A growing number of men diagnosed with early-stage, slow-growing prostate cancers opt for no immediate treatment besides active surveillance.
However, most men diagnosed with the cancer choose to have their cancer treated without delay with either surgery or radiation, this is especially true for those under the age of 60 who are in good health with a long life expectancy.
There are two standard ways to treat prostate cancer that has not yet spread beyond the prostate gland. The first is called radical prostatectomy, which is surgery to remove the prostate gland. The second is radiation therapy – sometimes combined with androgen deprivation therapy, which huts off male hormones that fuel cancer cells.
Both of these options are associated with a variety of potential complications and side effects. According to the National Cancer Institute, the most common complications of surgery include leakage of urine or stool, impotence and shortening of the penis.
Surgeons can also perform nerve-sparing surgery that can save the nerves that control erection, which has reduced impotence rates. Unfortunately, men with large tumors or tumors very close to the nerves may not be able to have this surgery.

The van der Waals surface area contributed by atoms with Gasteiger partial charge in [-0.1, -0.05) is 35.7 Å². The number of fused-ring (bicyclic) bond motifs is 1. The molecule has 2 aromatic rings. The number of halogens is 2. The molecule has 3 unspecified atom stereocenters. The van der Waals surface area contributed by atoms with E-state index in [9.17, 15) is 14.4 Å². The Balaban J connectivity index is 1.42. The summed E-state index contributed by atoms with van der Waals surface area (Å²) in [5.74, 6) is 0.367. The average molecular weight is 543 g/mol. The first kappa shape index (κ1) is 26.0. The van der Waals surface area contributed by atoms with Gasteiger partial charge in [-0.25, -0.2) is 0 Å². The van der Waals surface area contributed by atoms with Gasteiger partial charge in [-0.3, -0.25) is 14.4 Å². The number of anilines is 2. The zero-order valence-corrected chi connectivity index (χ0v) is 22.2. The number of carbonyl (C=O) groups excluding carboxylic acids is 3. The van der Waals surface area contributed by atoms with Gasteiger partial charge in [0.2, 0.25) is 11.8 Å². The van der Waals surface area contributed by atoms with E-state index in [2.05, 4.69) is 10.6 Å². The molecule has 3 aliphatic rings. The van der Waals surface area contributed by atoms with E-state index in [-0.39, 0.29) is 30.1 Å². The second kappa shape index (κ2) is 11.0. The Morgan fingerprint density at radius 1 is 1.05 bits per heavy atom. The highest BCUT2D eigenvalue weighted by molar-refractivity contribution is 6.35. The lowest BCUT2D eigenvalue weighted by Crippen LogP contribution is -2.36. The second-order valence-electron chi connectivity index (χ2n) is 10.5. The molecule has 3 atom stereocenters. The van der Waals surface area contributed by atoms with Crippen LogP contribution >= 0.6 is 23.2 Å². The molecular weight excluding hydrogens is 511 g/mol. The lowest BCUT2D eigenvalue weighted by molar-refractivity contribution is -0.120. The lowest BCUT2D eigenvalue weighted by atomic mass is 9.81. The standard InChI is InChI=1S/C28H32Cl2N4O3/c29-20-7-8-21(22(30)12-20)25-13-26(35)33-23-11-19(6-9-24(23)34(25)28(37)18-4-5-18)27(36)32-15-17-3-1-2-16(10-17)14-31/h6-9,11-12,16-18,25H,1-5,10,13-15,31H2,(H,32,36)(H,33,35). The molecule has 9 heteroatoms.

Radiation therapy can also cause impotence and urinary incontinence. Whether or not these effects occur at equal or lesser frequency than or surgery remains unknown.
Rates of these side effects can be vary according to the expertise of the surgeon or radiologist. According to experts, treatment specialists should be able to quantify their rate of side effects in their particular patient population.
Determining to whether to choose surgery or radiation is for the most part a matter of a man’s personal preference. Some patients simply prefer not to have surgery while others may prefer the one-shot removal of their tumor offered by surgery.
The choice is a personal one which should be made in cohesion with the consulting doctor, as they will offer the option they feel most comfortable with.